The challenge of e-Inclusion. Advantages and risks of a global medium

Caroline Y. Robertson-Von Trotha
Politics have a lot to do with successful goal-oriented networking, with the use, systematisation and standardisation of information and with the communication of policy aims. Within the framework of open societies, politics aim at being inclusive. Politicians, especially at election time, have an interest in optimising the communication between all stakeholders -between politicians and the electorate, and between lobbyists and decision-makers. Communication is central to politics. So what
more » ... be a better place to open a conference on networking entities than the Parliament of Lower Austria. Due to globalisation the questions of participation and worldwide exchange accentuate the need for consensus on the basics of human values and behaviour. Minimum standards on the basis of human rights are of paramount importance and have gained in urgency. Due to internet and its availability for the good and the bad, and due to the effects of Information and Communication Technologies (ICT) on the economy and on employment, the issue of e-Inclusion is perhaps the most important question to be addressed. Increasingly, it is regarded as a legitimate political goal and is expected to increase efficiency in many areas. The extraordinary Lisbon European Council of 23rd and 24 th of March 2000 called for 'an information society for all'. At the international institutional level we have many protocols and contracts emphasising 'a one world approach'. The environment 1. Based on the opening address at the 11 th EATA International Conference on Networking Entities 'NETTIES 2005'. 12 th -15 th October, Government Quarter St. Pölten, Austria.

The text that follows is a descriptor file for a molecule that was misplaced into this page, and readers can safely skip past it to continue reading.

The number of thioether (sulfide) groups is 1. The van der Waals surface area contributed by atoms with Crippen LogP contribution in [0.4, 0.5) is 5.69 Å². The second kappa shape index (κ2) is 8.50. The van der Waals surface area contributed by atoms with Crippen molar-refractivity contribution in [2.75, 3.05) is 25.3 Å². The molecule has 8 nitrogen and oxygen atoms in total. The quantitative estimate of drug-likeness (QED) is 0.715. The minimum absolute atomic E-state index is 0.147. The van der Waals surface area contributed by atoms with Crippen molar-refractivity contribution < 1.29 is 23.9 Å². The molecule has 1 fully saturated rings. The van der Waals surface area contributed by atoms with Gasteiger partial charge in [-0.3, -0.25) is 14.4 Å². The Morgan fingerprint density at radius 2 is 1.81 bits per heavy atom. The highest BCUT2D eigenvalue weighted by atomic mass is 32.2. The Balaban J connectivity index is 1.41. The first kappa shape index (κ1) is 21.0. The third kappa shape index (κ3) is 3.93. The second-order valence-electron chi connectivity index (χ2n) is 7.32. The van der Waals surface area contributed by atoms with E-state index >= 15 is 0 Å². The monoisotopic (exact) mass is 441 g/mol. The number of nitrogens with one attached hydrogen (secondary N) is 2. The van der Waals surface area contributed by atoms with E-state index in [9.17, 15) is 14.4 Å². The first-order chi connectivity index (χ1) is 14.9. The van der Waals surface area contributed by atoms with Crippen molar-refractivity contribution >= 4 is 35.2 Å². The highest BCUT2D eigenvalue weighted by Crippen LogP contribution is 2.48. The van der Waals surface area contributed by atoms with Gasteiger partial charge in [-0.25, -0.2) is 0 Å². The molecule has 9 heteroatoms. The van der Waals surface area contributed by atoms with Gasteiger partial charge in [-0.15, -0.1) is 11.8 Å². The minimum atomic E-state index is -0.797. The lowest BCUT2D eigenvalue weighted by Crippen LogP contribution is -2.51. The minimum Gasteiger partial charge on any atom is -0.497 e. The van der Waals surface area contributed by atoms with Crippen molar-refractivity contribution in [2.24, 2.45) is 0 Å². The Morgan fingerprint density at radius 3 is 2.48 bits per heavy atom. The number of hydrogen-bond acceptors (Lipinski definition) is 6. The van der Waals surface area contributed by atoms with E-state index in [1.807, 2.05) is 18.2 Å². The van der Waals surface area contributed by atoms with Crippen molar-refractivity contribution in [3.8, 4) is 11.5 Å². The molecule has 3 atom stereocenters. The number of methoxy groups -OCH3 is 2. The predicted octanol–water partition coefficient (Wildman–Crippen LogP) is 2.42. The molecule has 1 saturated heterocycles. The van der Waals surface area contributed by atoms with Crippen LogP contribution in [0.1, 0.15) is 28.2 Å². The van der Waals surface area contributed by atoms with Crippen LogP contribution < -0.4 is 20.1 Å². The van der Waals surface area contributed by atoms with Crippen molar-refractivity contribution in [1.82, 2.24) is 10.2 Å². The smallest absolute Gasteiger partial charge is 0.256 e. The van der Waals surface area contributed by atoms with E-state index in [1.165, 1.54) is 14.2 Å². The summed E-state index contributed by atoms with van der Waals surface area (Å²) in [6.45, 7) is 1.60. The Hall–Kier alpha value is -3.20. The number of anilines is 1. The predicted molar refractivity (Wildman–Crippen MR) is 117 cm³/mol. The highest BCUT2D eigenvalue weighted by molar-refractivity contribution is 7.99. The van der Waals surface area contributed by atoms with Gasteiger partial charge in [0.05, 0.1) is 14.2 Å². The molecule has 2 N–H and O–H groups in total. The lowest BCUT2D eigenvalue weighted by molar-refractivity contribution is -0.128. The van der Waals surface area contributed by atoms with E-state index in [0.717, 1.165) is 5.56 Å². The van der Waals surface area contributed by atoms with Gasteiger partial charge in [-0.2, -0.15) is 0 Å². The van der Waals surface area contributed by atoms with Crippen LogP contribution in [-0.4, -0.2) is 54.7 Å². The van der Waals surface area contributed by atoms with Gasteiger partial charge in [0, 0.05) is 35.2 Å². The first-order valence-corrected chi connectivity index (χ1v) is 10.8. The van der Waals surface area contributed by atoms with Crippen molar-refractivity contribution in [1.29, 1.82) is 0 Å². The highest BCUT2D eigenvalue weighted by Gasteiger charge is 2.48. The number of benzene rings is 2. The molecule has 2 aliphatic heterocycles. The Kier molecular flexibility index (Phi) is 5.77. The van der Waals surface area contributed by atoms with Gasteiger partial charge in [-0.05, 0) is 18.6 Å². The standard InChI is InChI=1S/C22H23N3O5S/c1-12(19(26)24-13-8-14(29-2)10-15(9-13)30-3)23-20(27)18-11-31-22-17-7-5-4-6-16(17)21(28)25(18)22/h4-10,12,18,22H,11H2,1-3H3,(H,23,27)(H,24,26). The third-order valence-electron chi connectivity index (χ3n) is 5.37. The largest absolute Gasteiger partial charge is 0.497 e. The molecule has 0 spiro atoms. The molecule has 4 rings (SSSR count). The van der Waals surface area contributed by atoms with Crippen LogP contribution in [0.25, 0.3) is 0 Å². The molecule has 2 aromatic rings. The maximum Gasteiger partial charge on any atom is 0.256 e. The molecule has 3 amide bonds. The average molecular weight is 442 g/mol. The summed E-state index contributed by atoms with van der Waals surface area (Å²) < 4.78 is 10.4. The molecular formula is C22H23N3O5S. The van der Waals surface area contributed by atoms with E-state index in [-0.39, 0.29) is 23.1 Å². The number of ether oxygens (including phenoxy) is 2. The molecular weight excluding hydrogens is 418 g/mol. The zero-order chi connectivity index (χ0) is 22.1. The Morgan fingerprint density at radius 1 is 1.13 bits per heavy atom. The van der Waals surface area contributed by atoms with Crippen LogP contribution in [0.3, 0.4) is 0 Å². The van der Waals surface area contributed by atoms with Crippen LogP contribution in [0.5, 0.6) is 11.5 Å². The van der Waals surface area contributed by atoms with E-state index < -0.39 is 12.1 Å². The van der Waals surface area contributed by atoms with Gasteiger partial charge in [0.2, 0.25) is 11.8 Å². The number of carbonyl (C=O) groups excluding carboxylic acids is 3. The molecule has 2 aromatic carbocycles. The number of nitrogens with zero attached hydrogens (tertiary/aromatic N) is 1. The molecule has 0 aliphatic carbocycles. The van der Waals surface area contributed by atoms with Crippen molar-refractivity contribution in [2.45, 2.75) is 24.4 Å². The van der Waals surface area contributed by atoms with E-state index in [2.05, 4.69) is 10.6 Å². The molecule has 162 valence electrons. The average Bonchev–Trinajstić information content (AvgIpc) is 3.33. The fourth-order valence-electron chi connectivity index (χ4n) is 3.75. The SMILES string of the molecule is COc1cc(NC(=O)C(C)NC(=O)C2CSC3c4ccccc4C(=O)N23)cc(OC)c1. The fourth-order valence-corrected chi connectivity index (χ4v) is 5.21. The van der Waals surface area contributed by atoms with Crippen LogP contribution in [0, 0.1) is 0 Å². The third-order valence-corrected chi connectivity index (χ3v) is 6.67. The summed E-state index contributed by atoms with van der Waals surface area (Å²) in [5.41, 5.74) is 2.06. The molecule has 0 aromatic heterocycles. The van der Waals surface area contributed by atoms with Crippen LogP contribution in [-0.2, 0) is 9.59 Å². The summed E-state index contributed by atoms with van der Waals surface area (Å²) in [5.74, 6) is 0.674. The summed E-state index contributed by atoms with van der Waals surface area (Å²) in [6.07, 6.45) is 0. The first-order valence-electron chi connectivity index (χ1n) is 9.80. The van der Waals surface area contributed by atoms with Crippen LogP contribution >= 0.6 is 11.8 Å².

doi:10.5445/ir/1000005102 fatcat:femoh3truvahvfvwievynxvx5q